Given the pressure of having to help a former marquee team to the playoffs, Vanek starts slow in his first year with the Oilers, but soon finds his stride. He plays all 82 games, scoring 36 goals, and racking up 64 total points. It’s not quite “franchise player” numbers, but it’s good enough for second on the team behind Ales Hemsky, who scored 71 points. With Vanek instead of Penner, Edmonton’s fortunes improve, if only barely. The Oilers finish the 2007-08 season with 91 points, tying them with Nashville for the last spot; Edmonton, however, grabs the spot by virtue of regulation and overtime wins. Their prize for making it to the playoffs is the Detroit Red Wings, who finished 1st in the NHL. The Wings set the Oilers ablaze, scoring 29 goals in 5 games in a 4-1 series win. It’s not quite the run that Edmonton fans were hoping for, but it’s certainly a good start.

The 2008 Entry Draft comes with several changes in the timeline. Firstly, because of their position in the standings, Edmonton’s spot in the order is now 15th. The first of four picks given up for Vanek belongs to the Sabres, who, oddly enough, also ended up acquiring it in the OTL through a series of trades. The Sabres hold on to the pick, using it on Swedish defender Erik Karlsson. Because they never made the Penner signing, the Oilers hold on to their 2nd and 3rd-Round Picks, using them on Justin Schultz and Kirill Petrov, respectively. The 22nd Overall pick, having been acquired from the Ducks in the Chris Pronger trade, is completely unaffected, and the Oilers use it to select Jordan Eberle.

Having gotten used to Edmonton’s system, Thomas Vanek finds the 2008-09 season somewhat easier. In 78 games, he manages 41 goals, his second time breaking the 40 mark in the NHL. Edmonton’s defensive problem from the last season, however, is left unrepaired, despite excellent goaltending from the 39-year-old Dwayne Roloson (63 games, 2.77 goals against average, .915 save percentage). The Oilers make it a fight for the last spot once again, but just lose out on 8th in the West to the Anaheim Ducks. Their 1st-Round Pick ends up in the 13th spot, and the Sabres use it to pick Zack Kassian, a bruising winger from the OHL’s Peterborough Petes.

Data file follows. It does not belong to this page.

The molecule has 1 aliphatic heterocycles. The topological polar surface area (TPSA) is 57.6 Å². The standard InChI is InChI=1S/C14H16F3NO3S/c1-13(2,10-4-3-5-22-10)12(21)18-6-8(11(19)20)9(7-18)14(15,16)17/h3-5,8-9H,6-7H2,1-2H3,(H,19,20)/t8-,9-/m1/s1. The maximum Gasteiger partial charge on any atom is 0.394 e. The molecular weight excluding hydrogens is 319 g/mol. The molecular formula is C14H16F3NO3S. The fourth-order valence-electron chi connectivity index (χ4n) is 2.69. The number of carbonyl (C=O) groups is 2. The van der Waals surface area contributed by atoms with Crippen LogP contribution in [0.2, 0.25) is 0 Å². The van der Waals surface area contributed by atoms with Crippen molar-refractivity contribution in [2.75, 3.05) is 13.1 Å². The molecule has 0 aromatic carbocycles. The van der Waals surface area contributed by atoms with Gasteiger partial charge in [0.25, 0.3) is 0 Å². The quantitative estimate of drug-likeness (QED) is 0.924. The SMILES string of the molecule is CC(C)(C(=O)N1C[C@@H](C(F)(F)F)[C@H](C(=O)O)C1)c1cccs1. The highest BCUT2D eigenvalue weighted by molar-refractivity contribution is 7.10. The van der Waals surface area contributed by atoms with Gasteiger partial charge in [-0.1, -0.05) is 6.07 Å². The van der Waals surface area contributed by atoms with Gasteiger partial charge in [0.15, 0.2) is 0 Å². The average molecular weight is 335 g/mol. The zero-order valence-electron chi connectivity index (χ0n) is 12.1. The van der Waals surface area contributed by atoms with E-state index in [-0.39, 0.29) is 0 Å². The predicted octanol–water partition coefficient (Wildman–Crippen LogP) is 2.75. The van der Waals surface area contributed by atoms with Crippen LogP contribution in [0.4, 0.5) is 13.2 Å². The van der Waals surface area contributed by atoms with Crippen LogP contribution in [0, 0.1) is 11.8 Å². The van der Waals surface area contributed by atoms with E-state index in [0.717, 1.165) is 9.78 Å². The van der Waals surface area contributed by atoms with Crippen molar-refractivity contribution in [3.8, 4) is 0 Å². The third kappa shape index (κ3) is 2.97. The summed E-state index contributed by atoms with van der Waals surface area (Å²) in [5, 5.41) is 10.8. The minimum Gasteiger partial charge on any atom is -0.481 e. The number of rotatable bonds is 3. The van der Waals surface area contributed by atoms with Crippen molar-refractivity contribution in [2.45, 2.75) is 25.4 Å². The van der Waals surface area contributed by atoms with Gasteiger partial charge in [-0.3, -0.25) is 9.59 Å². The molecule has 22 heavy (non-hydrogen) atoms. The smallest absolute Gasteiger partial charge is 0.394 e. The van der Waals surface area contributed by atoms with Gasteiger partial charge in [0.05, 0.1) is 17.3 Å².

The time has come to shake things up in Edmonton. Having failed to bring the team to the playoffs, Craig MacTavish is let go as head coach, to be replaced by the legendary Pat Quinn, fresh off of winning the 2009 World Junior Championship with Canada. Jeff Deslauriers is given the starting job in net, as the management team deems him ready for regular NHL play. And Nikolai Khabibulin, a former Stanley Cup winner, is brought in to be the insurance policy in case Deslauriers proves to be inadequate as the #1 goalie. Having missed out on the playoffs in his first season, General Manager Steve Tambellini feels that the core is ready to make a good run this time around. Tambellini has brought in the likes of Gilbert Brule and Patrick O’Sullivan, both under 25 years of age at the time, while home-grown youngsters such as Sam Gagner and Andrew Cogliano are quickly making themselves NHL fixtures.

Unfortunately, things start off bad for the Oilers, and only get worse. Ales Hemsky, having started the season on a point-a-game pace, injures his shoulder early on in the campaign, and needs season-ending surgery. But even having Hemsky around for the entire season wouldn’t change the fact that Pat Quinn, once a master behind the bench, seems completely unsuited to coach in the modern era of hockey. His bizarre line mixing, and his reliance on a slow, crushing style of play leave the Oilers chasing most of their games. Even Thomas Vanek struggles a bit, managing only 57 points in 82 games. The Oilers are truly at the bottom of the barrel in the 2009-10 season, finishing dead last with only 62 points. And just to add a poison cherry on top, they win the draft lottery with a pick that now belongs to Buffalo. The Sabres use the pick on Taylor Hall, looking to fill the gap that Vanek left after signing with Edmonton.